I mean, who didn't expect Donovan Solano to be hitting .458 right now? It was pretty obvious this would happen. Right? .... right? 

OK, back to reality. Nobody, and I mean nobody, saw this coming. Solano, 32, did hit .330 last season and proved he's a major league hitter. Now, he's one of the best stories in baseball. 

Solano has the third-highest batting average through 16 games in San Francisco Giants history. Only Barry Bonds (.525) in 2004 and Willie Mays (.470) in 1964 have been better. That's a pretty, pretty good group to be a part of. 

Colorado Rockies outfielder Charlie Blackmon (.472) is the only player with a higher batting average than Solano right now. They're joined by New York Yankees second baseman DJ LeMahieu as the three players hitting over .400 this season. The only downside is Solano has been shelved recently with an abdominal injury.


For as great as Solano has been at the plate, the Giants' catchers have not. Chadwick Tromp (.226) and Tyler Heineman (.212) are batting a combined .219 right now. 

This doesn't sit well with the crowd begging for the Giants to call up top prospect Joey Bart

Tromp has hit two home runs and shown some power, but he also has 11 strikeouts to only one walk. Heineman has displayed a better eye at the plate, however, he virtually has no power at the plate. The two have been solid when it comes to framing pitches, they haven't been as great when it comes to actually hitting pitches.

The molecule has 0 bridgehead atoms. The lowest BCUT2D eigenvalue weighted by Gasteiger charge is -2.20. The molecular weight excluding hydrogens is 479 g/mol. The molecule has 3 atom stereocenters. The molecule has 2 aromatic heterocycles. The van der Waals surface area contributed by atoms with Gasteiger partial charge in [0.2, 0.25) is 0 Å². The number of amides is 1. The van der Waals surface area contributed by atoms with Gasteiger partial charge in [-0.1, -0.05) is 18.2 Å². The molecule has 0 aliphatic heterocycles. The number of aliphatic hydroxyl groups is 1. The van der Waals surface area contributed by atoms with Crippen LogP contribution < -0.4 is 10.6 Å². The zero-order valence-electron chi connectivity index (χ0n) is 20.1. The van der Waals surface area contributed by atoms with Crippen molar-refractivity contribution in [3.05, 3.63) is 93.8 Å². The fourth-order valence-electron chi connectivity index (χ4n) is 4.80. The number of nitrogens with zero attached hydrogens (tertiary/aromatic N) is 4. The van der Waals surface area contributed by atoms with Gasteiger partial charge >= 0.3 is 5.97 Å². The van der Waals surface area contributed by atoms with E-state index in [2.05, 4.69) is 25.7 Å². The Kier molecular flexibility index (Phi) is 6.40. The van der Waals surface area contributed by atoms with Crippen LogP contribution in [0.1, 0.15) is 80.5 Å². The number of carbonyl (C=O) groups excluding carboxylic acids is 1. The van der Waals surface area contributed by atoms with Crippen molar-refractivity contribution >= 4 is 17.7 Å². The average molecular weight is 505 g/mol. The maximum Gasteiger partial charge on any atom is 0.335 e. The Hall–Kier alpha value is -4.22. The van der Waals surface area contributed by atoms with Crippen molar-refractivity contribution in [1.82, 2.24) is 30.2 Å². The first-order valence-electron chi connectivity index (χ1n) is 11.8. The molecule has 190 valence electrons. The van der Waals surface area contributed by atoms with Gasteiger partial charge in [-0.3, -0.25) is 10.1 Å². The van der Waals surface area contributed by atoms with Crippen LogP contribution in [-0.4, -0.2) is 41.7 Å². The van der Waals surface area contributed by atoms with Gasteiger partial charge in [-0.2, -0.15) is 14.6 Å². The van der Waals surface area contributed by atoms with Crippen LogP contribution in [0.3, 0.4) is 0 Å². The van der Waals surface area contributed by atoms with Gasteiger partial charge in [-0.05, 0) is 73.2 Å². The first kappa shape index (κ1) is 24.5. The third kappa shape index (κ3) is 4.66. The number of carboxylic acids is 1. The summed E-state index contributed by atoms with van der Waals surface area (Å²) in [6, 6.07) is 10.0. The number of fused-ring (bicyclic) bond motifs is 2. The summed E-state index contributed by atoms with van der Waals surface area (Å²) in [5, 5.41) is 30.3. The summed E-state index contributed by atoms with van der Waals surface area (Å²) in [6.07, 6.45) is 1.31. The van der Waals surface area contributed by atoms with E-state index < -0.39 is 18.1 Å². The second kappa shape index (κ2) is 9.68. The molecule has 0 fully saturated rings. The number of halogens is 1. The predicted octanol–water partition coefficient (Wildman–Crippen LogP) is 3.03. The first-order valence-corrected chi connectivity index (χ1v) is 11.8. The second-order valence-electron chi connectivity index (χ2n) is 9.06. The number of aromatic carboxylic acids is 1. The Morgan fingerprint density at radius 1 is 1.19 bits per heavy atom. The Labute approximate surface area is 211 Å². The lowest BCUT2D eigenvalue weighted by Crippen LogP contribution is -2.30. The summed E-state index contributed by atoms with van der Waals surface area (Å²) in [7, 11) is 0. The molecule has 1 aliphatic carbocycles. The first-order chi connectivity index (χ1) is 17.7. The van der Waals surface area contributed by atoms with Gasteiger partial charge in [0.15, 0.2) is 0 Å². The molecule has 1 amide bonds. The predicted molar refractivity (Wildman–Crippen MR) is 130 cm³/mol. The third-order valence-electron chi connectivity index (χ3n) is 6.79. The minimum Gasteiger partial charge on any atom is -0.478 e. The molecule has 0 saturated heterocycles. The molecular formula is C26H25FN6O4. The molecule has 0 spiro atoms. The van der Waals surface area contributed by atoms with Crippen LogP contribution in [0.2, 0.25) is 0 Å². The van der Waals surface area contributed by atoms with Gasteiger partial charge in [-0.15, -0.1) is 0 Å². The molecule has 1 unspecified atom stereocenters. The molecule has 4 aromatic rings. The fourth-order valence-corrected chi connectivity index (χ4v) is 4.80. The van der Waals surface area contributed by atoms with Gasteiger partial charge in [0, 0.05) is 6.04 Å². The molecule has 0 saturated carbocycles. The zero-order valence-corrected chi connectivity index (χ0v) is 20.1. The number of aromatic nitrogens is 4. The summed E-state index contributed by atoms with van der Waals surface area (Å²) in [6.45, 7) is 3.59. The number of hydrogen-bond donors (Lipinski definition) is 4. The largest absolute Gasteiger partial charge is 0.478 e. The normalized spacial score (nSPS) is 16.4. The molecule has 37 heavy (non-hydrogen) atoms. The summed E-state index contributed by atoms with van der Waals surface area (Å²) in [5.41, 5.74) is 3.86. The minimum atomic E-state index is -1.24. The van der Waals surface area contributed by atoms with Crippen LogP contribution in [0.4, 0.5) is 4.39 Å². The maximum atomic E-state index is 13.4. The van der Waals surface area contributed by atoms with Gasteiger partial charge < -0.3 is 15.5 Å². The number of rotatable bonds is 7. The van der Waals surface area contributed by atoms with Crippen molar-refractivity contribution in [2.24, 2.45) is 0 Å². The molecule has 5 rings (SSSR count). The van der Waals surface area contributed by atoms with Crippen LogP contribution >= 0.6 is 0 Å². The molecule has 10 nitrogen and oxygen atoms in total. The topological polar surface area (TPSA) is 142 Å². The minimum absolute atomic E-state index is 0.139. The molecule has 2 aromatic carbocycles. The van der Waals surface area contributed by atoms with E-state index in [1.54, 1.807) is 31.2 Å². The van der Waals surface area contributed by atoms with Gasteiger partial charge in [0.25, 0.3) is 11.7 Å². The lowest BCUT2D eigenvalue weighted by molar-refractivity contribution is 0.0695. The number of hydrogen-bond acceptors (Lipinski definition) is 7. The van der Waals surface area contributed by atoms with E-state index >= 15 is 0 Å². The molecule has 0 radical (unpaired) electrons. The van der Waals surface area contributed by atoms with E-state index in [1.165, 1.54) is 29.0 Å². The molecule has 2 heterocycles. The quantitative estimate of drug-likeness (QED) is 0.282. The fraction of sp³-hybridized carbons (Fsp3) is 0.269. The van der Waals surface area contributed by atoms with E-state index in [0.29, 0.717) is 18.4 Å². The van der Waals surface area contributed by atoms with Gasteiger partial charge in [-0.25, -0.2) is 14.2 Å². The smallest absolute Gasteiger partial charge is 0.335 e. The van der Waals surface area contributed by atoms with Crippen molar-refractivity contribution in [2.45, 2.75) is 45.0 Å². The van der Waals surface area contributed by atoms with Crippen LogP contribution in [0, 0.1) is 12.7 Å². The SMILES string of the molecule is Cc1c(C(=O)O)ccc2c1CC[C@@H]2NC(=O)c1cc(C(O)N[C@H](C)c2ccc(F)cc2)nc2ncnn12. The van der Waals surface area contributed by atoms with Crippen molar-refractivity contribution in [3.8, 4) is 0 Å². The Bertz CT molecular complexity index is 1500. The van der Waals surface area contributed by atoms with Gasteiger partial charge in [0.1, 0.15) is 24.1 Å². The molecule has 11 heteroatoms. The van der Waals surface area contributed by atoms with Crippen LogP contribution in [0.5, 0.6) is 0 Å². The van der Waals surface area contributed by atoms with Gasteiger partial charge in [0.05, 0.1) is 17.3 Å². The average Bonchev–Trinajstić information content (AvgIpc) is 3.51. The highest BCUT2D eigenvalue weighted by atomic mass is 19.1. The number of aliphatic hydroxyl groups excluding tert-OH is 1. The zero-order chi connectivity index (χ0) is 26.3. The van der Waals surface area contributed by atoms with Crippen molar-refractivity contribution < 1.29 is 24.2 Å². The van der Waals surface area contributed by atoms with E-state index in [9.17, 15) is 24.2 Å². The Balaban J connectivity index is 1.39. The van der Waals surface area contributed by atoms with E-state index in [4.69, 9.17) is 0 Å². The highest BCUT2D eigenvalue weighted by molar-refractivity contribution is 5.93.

After a three-game series with the A's, the Giants then have four games against the Los Angeles Angels and three vs. the Arizona Diamondbacks. Perhaps then it finally will be Bart time.

[BALK TALK: Listen to the latest episode]


That's the number of home runs the Giants have hit as a team this season, with their power being an improvement from last year. A total of 11 Giants have gone deep this season. They're currently tied with the Houston Astros with the 17th-most long balls in baseball. 

But that's not the 21 we're focusing on here. 

The Giants also have made 21 errors, the most in the game by far. The next highest is the Kansas City Royals with 17. San Francisco is committing more than one error per game, which can't happen with a team that isn't full of sluggers at the plate.